Colombian Human Rights Defenders Continue to Endure Threats, Attacks, Harassment and Illegal Surveillance under Santos Government

05-23-11

Despite welcome promises on human rights improvements by the Santos Administration that took office in August 2010, Colombia’s human rights defenders continue to endure threats, attacks, break-ins of their homes and offices, and illegal surveillance. Two recent incidents involving leading human rights defenders illustrate how dangerous the situation has become.

On May 10, U.S. citizen Kimberly Ann Stanton, wife of human rights lawyer Rafael Barrios of the José Alvear Restrepo Lawyers’ Collective (CCAJAR), and former Washington Office on Latin America deputy director received in her cell phone voice mail a recording of a private conversation that she had had with Rafael Barrios a few days previously, while they were in the car provided for Mr. Barrios’ protection by the Colombian government’s protection program. The voice mail was preceded by numerous calls to her cell phone from a cell phone in Turbo, Antioquia.  Upon receiving the complaint, the Attorney General’s office examined the car and found a microphone in it.

On April 7, CCAJAR had returned some of the protection measures provided by the government, those administered by the intelligence agency DAS, because “we have learned that the protection program for CCAJAR was being used against us,” according to Mr. Barrios.   However, CCAJAR had kept the protection scheme provided for by the Ministry of Justice, including the car that Mr. Barrios was using for his protection, in which the microphone was subsequently found.

This event takes place in a very tense context due to the current work that CCAJAR is undertaking. On one hand, CCAJAR’s attorneys are representing victims before national courts in the case against DAS agents for illegal surveillance on civilians, including journalists, human rights defenders, and opposition leaders. On the other hand, CCAJAR also represents victims of human rights violations committed by high- ranking military officials. In this regard, just a few weeks ago, a sentence was issued convicting General Arias Cabrales to 35 years in prison for the forced disappearance of 11 people, all represented by CCAJAR, in the Palace of Justice case.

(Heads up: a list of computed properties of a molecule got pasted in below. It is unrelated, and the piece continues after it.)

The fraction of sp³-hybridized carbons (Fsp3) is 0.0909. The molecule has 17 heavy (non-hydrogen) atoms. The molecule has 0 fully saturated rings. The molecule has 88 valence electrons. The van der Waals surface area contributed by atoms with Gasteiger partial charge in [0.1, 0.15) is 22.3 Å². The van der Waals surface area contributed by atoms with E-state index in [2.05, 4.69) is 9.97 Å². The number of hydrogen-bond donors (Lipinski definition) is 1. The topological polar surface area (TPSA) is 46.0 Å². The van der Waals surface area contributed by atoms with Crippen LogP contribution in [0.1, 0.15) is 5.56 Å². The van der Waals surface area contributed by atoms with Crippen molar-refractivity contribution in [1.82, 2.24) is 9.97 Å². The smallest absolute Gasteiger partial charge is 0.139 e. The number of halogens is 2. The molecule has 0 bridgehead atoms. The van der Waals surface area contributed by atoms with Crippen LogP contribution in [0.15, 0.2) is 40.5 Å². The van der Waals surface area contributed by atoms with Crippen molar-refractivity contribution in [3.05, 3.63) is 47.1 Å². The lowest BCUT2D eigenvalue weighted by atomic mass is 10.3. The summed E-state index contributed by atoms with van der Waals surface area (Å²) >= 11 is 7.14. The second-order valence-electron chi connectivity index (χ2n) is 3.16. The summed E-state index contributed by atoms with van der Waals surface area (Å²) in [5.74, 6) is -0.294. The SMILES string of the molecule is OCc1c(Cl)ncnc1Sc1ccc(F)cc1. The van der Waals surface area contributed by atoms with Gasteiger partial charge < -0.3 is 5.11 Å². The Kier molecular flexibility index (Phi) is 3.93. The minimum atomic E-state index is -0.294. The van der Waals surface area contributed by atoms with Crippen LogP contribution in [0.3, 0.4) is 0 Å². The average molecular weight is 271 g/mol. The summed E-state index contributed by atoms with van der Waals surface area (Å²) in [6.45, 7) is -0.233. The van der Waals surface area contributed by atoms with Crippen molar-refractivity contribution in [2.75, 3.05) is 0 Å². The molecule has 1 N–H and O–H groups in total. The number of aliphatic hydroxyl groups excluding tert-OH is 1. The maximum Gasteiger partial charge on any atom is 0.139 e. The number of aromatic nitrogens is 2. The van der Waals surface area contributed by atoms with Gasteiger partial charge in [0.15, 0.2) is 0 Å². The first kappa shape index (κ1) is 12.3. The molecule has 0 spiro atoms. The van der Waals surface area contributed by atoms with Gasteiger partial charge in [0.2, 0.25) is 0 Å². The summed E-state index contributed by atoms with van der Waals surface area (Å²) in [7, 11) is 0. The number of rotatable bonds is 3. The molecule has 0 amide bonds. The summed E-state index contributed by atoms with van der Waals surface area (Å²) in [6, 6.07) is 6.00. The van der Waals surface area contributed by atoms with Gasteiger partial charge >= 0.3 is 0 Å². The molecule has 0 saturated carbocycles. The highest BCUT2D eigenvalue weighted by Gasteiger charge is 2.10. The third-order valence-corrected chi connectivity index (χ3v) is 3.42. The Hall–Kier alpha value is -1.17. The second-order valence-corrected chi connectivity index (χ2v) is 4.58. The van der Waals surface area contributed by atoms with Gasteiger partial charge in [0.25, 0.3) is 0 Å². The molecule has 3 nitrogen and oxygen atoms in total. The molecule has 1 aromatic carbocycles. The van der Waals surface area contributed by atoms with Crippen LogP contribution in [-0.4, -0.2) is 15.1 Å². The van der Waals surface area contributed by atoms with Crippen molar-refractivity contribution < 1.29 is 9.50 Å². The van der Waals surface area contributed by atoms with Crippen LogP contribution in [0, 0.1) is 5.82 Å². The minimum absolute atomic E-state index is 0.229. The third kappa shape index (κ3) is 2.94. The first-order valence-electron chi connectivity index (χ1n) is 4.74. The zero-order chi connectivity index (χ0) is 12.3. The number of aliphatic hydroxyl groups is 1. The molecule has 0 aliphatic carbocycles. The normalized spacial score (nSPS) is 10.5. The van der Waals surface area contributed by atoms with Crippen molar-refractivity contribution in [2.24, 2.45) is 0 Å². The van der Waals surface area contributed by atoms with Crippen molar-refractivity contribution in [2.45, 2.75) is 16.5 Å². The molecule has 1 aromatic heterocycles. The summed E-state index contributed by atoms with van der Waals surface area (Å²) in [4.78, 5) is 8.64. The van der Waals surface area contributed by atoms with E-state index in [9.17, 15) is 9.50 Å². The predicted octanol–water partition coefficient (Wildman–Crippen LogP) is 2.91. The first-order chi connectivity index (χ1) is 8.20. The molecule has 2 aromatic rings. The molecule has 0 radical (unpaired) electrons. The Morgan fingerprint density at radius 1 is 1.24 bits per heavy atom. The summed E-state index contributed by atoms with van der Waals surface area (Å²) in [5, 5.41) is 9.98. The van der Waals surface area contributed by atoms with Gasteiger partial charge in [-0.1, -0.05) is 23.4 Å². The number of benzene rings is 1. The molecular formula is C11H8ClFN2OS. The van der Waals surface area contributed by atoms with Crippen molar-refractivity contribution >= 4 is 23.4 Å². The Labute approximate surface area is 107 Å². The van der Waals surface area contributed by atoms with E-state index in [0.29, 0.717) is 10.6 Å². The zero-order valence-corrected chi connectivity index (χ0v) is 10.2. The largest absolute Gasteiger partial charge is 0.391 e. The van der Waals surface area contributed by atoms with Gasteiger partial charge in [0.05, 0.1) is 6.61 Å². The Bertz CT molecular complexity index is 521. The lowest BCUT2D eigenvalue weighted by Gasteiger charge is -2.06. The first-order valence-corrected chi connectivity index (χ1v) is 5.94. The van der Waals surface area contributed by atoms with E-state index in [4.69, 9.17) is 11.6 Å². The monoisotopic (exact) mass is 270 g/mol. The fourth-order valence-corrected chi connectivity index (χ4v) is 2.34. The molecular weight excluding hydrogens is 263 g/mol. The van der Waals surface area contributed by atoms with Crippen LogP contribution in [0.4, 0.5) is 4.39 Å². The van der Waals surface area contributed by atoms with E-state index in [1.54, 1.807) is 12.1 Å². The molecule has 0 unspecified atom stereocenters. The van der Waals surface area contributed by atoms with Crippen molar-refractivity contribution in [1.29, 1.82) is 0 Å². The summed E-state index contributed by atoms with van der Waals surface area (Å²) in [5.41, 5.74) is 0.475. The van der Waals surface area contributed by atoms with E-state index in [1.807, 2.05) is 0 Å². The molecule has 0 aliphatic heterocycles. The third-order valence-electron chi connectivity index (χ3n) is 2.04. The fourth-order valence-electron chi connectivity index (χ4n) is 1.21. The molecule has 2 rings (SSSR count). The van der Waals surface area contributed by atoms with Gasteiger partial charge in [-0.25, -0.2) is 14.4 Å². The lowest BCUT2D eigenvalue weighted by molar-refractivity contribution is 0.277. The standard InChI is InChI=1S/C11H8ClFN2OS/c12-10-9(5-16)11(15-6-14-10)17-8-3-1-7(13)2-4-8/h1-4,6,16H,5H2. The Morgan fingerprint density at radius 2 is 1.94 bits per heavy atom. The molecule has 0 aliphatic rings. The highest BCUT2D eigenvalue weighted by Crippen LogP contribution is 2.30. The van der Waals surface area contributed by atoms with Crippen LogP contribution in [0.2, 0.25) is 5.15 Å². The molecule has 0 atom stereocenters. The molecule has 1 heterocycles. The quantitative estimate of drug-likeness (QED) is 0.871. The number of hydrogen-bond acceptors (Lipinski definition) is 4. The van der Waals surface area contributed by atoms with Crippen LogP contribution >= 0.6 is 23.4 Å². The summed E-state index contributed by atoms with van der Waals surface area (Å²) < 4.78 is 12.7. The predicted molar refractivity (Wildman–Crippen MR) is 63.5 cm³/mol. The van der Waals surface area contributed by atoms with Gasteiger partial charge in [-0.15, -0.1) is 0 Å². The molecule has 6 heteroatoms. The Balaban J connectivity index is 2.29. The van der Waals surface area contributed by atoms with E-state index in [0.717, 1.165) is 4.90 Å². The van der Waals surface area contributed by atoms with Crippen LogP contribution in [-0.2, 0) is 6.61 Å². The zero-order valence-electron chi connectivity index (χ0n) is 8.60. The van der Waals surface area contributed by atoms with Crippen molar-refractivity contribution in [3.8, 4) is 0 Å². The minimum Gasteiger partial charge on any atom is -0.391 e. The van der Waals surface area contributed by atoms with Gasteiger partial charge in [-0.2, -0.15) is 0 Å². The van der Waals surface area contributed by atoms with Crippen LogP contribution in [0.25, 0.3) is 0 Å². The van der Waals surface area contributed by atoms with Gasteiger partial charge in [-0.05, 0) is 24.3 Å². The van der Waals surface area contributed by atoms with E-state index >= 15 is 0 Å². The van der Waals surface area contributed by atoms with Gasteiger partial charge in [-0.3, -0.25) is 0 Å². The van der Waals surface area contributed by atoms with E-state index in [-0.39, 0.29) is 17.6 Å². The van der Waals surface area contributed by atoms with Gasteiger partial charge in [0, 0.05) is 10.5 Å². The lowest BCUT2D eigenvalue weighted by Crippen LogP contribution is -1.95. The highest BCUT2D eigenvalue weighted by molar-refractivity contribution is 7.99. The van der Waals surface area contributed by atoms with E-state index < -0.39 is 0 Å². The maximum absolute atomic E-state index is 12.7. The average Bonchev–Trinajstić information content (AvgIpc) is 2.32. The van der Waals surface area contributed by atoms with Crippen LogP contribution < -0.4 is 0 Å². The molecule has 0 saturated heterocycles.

This same week the Bogotá home of prominent human right defender, Danilo Rueda, of the Inter-Church Commission of Justice and Peace (CIJP) was broken into, computer tampered with and two USBs stolen. The USBs contained sensitive information relating to the Operation Genesis case, a joint military and paramilitary operation carried out in the Chocó in 1996-7 whose Afro-descendant victims are represented by CIJP in a legal suit against retired General Rito Alejo del Rio.

Mr. Rueda and other CIJP staff are victims of the DAS illegal surveillance intelligence case. The break in is the latest of a series of troubling security incidents.

In April, CIJP staff was riding in Bogotá in armored cars provided by the government’s protection program when they were followed suspicious individuals. The trailing car proceeded to follow Mr. Rueda to his home. The car containing four men stopped in front of Mr. Rueda’s apartment, and one of the men rang his bell. When no one responded they left. On April 1, Gisela Cañas, a lawyer with CIJP, received a text message with the following death threat: “Listen Gisela bloody bitch…we know where you are and we will kill you for defending foolish things, we give you 48 hours to leave the country.”

Justice and Peace, a religious organization, provides legal and physical accompaniment to Afro-Colombian, indigenous and campesino and displaced communities and victims in various conflictive regions of Colombia including the Chocó, Valle del Cauca, Cauca, Sucre and Putumayo. The break-in at Mr. Rueda’s home and a recent break in at Justice and Peace’s Curvaradó office are indicative that Mr. Rueda and staff are at very high risk of harm.

We join these human rights defenders and their organizations in calling on the Colombian government to: promptly investigate and prosecute these threats, break-ins, and illegal surveillance; improve protection measures as requested by the groups affected; and put an end, for once and for all, to all illegal surveillance. The Santos Administration must not only embrace the language of human rights, but also take effective action to guarantee the legitimate work of human rights defenders, essential for freedom of expression and a thriving democratic society. We join U.S. policymakers in welcoming the improved tone that Mr. Santos has brought to human rights issues, but the U.S government should insist upon concrete, demonstrable results in the investigation and prosecution of these cases, the strengthening of protection programs, and the dismantling of illegal surveillance schemes.

For more information, contact:

Gimena Sánchez-Garzoli, Washington Office on Latin America, (202) 546-7070, cell (202) 489-1702, gsanchez@wola.org

Lisa Haugaard, Latin America Working Group, lisah@lawg.org

Viviana Krsticevic, Center for Justice and International Law, vkrsticevic@cejil.org

Abigail Poe, Center for International Policy, abigail@ciponline.org